Younger Chinese consumers are becoming more adventurous in their tastes, having spent more time overseas to appreciate a more sophisticated wine culture, Au says.
Cao agrees. Consumers of high-end products are becoming younger, he says. “You can see different preferences between customers in their 30s and older customers,” Cao says. “From the wine [industry] perspective, young people are more willing to try new brands and tastes.”
It is not just the pace of wine consumption that excites people about China. Many are looking to China as the new promised land for wine production. Made-in-China wines are also benefiting from the greater interest in it, with wine-producing regions popping up all over the nation, from Ningxia, Shandong and Yunnan.
Shanxi is one of the best regions, Au says. “The climate, humidity, weather and temperature are quite similar to Bordeaux,” he explains. “The soil, while not 100 per cent like France, is quite similar.” Ningxia is also more suited to grow white wine “because the climate is colder, less humid and dryer”, he adds.
The Ao Yun winery in Yunnan made news for being backed by luxury powerhouse LVMH. Its first vintage, a 2013, was well-received on its release in 2016. “Ao Yun is very, very good,” Au says. “I know they put a lot of resources into that to grow the brand and the winery. The wine is very good and has potential to age well, but needs some time to build up their image in the China market.”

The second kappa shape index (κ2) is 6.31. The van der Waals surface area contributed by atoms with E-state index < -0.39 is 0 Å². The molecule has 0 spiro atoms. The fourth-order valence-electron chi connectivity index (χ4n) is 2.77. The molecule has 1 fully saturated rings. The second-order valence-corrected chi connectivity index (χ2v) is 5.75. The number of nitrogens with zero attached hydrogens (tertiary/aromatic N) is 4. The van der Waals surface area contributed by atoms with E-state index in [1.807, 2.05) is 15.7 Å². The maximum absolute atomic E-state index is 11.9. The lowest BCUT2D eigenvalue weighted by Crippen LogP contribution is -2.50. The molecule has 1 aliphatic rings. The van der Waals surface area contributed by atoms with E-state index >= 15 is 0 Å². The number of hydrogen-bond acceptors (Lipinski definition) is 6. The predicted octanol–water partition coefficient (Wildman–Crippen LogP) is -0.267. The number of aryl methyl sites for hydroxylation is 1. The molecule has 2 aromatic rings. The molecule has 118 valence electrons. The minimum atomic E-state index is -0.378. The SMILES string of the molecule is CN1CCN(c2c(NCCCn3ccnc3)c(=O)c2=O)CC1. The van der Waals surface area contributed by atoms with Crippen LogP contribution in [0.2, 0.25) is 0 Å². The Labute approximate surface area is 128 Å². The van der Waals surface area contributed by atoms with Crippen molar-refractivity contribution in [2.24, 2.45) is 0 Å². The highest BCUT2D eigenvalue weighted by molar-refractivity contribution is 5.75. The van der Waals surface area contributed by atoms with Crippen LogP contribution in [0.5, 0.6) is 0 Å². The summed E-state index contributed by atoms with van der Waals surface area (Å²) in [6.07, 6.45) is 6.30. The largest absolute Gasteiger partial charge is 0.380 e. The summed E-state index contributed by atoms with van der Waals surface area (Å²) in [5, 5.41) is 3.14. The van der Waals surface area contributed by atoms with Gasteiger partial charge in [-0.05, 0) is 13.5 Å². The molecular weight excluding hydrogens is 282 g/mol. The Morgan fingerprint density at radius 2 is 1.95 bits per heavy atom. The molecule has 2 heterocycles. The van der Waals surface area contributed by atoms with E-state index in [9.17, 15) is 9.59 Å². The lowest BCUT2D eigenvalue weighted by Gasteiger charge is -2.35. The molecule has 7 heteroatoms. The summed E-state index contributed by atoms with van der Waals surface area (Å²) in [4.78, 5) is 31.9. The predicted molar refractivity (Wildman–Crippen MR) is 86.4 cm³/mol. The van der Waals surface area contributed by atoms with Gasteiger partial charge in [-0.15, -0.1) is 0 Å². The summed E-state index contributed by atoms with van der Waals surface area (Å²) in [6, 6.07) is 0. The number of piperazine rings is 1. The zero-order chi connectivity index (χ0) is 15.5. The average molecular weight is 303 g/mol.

Other Chinese wines making waves include Changyu, Silver Heights and Great Wall. Perhaps the one to look out for – and which could cement China’s potential as a wine-producing country – is Domaine de Penglai. Also known as the “Lafite China Project”, it is a venture in Shandong spearheaded by Domaines Barons de Rothschild, the parent company of Château Lafite Rothschild. Its wine is expected to make its debut in autumn this year.
Back in 2008, people “did not really know” what the really great Chinese wine regions were going to be, Heller says. “Ten years later, it seems quite clear that Ningxia is the most promising region – at least we think that now,” she says. “But who knows how it’s going to unfold. Wine regions are developed over hundreds of years – not tens of years.”